Session: 636. Myelodysplastic Syndromes—Basic and Translational: Poster III
Hematology Disease Topics & Pathways:
Research, Translational Research, Diseases, Myeloid Malignancies
A total of 1,843 patients (including public sources as TCGA and Beat AML) with MN were analyzed by WES/WGS1,2 and targeted sequencing. We have identified 112 variants belonging to the DDX and 15 to the DHX family of genes in 131 patients. (Fig.1) As in our original report on DDX41 mutations3, the majority (68%) of the variants were GL with DDX41 being the most recurrently mutated gene accounting for up to 75% of cases, of which 15% displaying a biallelic GL plus SOM configuration. We then tested whether GL or SOM hits in other helicases may substitute for the DDX41 GL or SOM mutations carriers, respectively. We did not find any GL variants of other helicases to form compound heterozygous configuration with SOM DDX41 mutations. However, there were two patients who harbored DDX54SOM/DDX41SOM, one patient carried DHX29SOM/DDX41SOM/DDX54SOM and one displayed somatic mosaicism with DDX6SOM/DHX29SOM configuration.
The second most commonly mutated DDXs gene in our cohort was DDX54 (n=8; GL/SOM=3/5) while the most common DHX mutated gene was DHX29 (n=10; GL/SOM=1/9). In analogy to DDX41, 3/5 with DDX54 mutations and 1/9 DHX20 showed biallelic GL/SOM configuration. Furthermore, we have also found 11 variants in DDX4/DHX29 located as DDX41 on 5q. Consistent with the topography of DDX41, which was recapitulated in our cohort (60% of the DDX41 variants mapped within the DEAD/Helicase ATP binding and Helicase C-terminal functional domains), half of the DDX54 variants also were located in the DEAD/Helicase ATP binding domains.
In terms of MN diagnosis, MDS phenotype was the most frequent (50%), followed by AML (41%) and MPN (9%). Overall, median age of patients was 69 (range, 28-90) and did not differ between carriers of GL or SOM variants. Male gender was predominant in both cases with GL or SOM hits (M/FGL=2.1; M/FSOM=5.5). Abnormal karyotype (mostly including +8, del5q and del20q) was found in 40% of our cohort without differences between patients with GL or SOM. Of note, no family history of hematologic malignancies was noted in cases with DDX54 or DHX29 variants. Phenotypically, one male patient with DDX54GL presented with pancytopenia at 30 years of age, one had a 20-year long-standing history of anemia while the only patient with a DXH29GL variant developed MDS at 48 years of age. A Medline search led us to associate two GL stopgains in DDX11 (R558* and R829*), a gene belonging to other human helicases (e.g., XPD, FANCJ, RTEL1) implicated in MN, to Warsaw breakage syndrome. Noteworthy is that we detected a DDX11R558* (previously reported in consanguineous with such disorder) in a patient with RTEL1 and RAD51 variants and a somatic NRASG12D. Finally, with regards to additional myeloid driver lesions, TET2 and DNMT3A were among the most frequently mutated genes in all 3 cohorts of DDX41, DDX54 and DHX29-mutants.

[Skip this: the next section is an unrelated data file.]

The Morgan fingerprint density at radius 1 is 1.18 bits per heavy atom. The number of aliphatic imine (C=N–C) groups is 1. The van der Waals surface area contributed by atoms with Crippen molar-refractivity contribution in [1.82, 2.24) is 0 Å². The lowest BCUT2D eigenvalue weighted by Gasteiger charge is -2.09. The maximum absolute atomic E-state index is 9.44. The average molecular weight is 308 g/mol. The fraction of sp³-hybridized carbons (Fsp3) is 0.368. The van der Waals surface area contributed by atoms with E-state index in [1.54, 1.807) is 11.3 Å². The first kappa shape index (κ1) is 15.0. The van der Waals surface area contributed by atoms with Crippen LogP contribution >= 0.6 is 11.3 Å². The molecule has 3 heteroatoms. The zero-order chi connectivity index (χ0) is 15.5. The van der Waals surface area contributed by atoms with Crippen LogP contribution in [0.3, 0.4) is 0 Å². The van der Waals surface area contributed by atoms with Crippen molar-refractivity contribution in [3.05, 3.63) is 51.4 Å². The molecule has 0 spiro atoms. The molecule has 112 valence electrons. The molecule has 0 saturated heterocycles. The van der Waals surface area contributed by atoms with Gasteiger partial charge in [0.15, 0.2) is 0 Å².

Our study represents the first in-depth analysis of DDX and DHX helicases in MN. One could speculate that paralogs DDX-DHX genes in MN exhibit a redundant function justifying why deleterious variants in more than one gene of the SF2 family do not propagate in the population. Beside the established role of DDX41 in inherited familiar cases, the rare occurrence of mutations in other helicases and their contribution to MN pathogenesis deserves attention and further studies.
Disclosures: Haferlach: Munich Leukemia Laboratory: Current Employment, Other: Part ownership. Maciejewski: Apellis Pharmaceuticals: Consultancy; Alexion: Consultancy.
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